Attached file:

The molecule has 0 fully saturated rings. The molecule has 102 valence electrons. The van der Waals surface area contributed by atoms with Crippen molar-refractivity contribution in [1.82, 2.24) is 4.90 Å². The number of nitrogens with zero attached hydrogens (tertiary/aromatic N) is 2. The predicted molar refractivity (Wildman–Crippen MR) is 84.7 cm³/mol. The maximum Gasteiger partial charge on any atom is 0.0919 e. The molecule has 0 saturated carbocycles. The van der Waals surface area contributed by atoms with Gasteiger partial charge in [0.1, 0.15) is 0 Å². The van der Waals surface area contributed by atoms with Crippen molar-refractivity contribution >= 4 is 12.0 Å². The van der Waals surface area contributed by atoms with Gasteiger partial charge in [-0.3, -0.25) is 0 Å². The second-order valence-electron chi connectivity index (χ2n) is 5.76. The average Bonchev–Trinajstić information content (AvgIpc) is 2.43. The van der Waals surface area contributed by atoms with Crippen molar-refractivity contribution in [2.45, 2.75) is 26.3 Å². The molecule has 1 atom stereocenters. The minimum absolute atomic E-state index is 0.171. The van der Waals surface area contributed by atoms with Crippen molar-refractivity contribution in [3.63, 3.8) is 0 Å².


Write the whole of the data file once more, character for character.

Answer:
The molecule has 0 fully saturated rings. The molecule has 102 valence electrons. The van der Waals surface area contributed by atoms with Crippen molar-refractivity contribution in [1.82, 2.24) is 4.90 Å². The number of nitrogens with zero attached hydrogens (tertiary/aromatic N) is 2. The predicted molar refractivity (Wildman–Crippen MR) is 84.7 cm³/mol. The maximum Gasteiger partial charge on any atom is 0.0919 e. The molecule has 0 saturated carbocycles. The van der Waals surface area contributed by atoms with Gasteiger partial charge in [0.1, 0.15) is 0 Å². The van der Waals surface area contributed by atoms with Crippen molar-refractivity contribution >= 4 is 12.0 Å². The van der Waals surface area contributed by atoms with Gasteiger partial charge in [-0.3, -0.25) is 0 Å². The second-order valence-electron chi connectivity index (χ2n) is 5.76. The average Bonchev–Trinajstić information content (AvgIpc) is 2.43. The van der Waals surface area contributed by atoms with Crippen molar-refractivity contribution in [2.45, 2.75) is 26.3 Å². The molecule has 1 atom stereocenters. The minimum absolute atomic E-state index is 0.171. The van der Waals surface area contributed by atoms with Crippen molar-refractivity contribution in [3.63, 3.8) is 0 Å².